- id: Jane Doe
bio: Developer based in Somewhere, USA
- id: John Smith
bio: Developer based in Maintown, USA

Parsed YAML content:

;[
{
id: "Jane Doe",
bio: "Developer based in Somewhere, USA",
},
{
id: "John Smith",
bio: "Developer based in Maintown, USA",
},
]

Now you’ll write a helper function to transform the parsed YAML content into new Gatsby nodes:

function transformObject(obj, id, type) {
const yamlNode = {
...obj,
id,
children: [],
parent: node.id,
internal: {
contentDigest: createContentDigest(obj),
type,
},
}
createNode(yamlNode)
createParentChildLink({ parent: node, child: yamlNode })
}

Above, you create a yamlNode object with the shape expected by the createNode action.

You then create a link between the parent node (file) and the child node (yaml content).

In your updated gatsby-node.js, you’ll then iterate through the parsed YAML content, using the helper function to transform each into a new node:

gatsby-node.js
const jsYaml = require(`js-yaml`)
const _ = require(`lodash`)
async function onCreateNode({
node,
actions,
loadNodeContent,
createNodeId,
createContentDigest,
}) {
function transformObject(obj, id, type) {
const yamlNode = {
...obj,
id,
children: [],
parent: node.id,
internal: {
contentDigest: createContentDigest(obj),
type,
},
}
createNode(yamlNode)
createParentChildLink({ parent: node, child: yamlNode })
}
const { createNode, createParentChildLink } = actions
if (node.internal.mediaType !== `text/yaml`) {
return
}
const content = await loadNodeContent(node)
const parsedContent = jsYaml.load(content)
parsedContent.forEach((obj, i) => {
transformObject(
obj,
obj.id ? obj.id : createNodeId(`${node.id} [${i}] >>> YAML`),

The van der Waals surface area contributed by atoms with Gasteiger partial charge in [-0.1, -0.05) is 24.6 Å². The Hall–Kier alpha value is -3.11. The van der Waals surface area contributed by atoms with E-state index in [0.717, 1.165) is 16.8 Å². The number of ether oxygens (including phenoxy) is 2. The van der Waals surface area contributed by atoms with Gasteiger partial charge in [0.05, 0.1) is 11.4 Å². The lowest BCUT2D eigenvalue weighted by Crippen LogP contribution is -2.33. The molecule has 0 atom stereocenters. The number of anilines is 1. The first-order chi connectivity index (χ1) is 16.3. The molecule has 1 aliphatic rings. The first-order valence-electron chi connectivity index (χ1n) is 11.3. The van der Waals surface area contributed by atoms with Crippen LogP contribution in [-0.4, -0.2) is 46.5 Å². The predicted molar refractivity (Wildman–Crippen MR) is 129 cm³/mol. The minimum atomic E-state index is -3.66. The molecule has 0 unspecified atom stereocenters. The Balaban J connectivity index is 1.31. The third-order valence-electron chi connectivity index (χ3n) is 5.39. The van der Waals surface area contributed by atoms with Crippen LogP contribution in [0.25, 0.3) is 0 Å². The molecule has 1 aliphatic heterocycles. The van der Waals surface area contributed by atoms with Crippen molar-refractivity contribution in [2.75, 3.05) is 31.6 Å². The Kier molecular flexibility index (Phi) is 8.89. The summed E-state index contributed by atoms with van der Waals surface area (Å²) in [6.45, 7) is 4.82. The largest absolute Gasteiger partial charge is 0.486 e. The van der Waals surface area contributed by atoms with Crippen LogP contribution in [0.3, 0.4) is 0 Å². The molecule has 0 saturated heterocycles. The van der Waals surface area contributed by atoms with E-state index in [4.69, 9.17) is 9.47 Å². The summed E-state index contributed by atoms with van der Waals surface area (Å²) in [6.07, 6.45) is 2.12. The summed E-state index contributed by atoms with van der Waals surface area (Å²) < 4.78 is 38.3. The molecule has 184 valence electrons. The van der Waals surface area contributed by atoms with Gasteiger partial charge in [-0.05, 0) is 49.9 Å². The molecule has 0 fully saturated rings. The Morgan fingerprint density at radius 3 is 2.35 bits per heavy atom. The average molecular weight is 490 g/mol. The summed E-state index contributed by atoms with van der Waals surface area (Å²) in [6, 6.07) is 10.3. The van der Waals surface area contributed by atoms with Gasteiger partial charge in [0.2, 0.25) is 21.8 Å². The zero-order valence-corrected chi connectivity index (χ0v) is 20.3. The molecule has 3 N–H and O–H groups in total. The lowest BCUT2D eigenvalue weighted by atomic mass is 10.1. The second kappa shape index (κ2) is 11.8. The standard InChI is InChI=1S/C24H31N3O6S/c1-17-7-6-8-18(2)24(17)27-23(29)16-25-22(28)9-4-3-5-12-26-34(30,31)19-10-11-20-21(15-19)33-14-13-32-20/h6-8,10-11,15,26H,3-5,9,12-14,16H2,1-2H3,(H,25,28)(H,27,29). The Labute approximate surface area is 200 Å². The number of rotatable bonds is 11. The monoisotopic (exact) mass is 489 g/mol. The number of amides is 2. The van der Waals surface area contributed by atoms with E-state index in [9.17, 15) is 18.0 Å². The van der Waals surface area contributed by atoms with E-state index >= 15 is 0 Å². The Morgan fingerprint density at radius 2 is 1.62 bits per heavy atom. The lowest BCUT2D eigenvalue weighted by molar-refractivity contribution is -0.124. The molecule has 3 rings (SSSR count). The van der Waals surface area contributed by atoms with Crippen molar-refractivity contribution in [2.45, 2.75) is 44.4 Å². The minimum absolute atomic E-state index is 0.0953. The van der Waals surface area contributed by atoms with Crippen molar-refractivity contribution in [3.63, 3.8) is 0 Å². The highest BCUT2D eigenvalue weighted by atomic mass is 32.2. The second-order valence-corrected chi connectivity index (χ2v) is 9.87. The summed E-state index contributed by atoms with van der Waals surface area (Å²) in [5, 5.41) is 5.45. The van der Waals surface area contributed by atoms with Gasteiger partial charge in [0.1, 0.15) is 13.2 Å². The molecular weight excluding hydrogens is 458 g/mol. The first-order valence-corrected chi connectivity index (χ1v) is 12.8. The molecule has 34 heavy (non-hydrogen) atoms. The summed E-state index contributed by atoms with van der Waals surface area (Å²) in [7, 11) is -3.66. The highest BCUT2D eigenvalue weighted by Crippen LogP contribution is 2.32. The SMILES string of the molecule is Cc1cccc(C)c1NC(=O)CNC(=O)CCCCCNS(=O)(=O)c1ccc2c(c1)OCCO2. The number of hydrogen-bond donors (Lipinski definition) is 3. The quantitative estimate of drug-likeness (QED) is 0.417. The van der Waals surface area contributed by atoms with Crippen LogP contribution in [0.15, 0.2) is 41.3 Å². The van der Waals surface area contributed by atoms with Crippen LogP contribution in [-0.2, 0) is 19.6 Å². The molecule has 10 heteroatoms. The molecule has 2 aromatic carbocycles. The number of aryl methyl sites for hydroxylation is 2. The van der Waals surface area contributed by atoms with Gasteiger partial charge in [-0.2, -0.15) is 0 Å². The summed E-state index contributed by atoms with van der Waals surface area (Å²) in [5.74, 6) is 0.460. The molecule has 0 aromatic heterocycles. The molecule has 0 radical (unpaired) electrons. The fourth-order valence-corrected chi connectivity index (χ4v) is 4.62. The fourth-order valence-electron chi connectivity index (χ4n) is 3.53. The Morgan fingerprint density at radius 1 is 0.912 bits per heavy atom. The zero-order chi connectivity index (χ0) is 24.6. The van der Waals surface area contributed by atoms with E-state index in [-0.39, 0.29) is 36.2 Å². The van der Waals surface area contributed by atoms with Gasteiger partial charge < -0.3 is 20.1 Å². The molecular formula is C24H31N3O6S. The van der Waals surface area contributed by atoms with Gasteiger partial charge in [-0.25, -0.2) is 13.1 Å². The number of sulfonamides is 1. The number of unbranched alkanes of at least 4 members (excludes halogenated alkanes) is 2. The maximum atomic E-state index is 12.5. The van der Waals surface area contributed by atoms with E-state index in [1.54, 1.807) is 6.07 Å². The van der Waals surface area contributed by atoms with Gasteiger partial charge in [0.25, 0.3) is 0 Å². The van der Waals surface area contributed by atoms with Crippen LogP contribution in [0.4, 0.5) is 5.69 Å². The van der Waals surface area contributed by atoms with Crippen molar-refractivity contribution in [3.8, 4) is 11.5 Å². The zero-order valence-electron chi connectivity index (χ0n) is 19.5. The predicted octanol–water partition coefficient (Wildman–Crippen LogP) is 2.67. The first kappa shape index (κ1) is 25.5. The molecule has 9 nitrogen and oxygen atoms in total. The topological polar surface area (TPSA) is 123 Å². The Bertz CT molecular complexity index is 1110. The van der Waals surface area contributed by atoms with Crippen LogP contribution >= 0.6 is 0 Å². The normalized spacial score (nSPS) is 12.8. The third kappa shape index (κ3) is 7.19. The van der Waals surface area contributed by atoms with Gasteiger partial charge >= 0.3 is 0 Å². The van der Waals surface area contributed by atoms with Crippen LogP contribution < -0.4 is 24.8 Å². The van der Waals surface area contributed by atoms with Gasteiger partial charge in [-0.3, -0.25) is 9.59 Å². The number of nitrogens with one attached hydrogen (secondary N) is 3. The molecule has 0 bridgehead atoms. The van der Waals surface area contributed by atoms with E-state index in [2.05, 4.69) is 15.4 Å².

_.upperFirst(_.camelCase(`${node.name} Yaml`))
)
})
}
exports.onCreateNode = onCreateNode

Now you can query for your new nodes containing our transformed YAML data:

query {
allExampleYaml {
edges {
node {
id
name
bio
}
}
}
}
{
"data": {
"allExampleYaml": {
"edges": [
{
"node": {
"id": "3baa5e64-ac2a-5234-ba35-7af86746713f",
"name": "Jane Doe",
"bio": "Developer based in Somewhere, USA"
}
},
{
"node": {
"id": "2c733815-c342-5d85-aa3f-6795d0f25909",
"name": "John Smith",
"bio": "Developer based in Maintown, USA"
}
}
]
}
}
}

Check out the full source code of gatsby-transformer-yaml.

Using the cache

Sometimes transforming properties costs time and resources. In order to avoid recreating these properties at each run, you can profit from the global cache mechanism Gatsby provides.

Cache keys should at least contain the contentDigest of the concerned node. For example, the gatsby-transformer-remark uses the following cache key for the html node:

extend-node-type.js
const htmlCacheKey = node =>
`transformer-remark-markdown-html-${node.internal.contentDigest}-${pluginsCacheStr}-${pathPrefixCacheStr}`

Accessing and setting content in the cache is as simple as:

extend-node-type.js
const cachedHTML = await cache.get(htmlCacheKey(markdownNode))
cache.set(htmlCacheKey(markdownNode), html)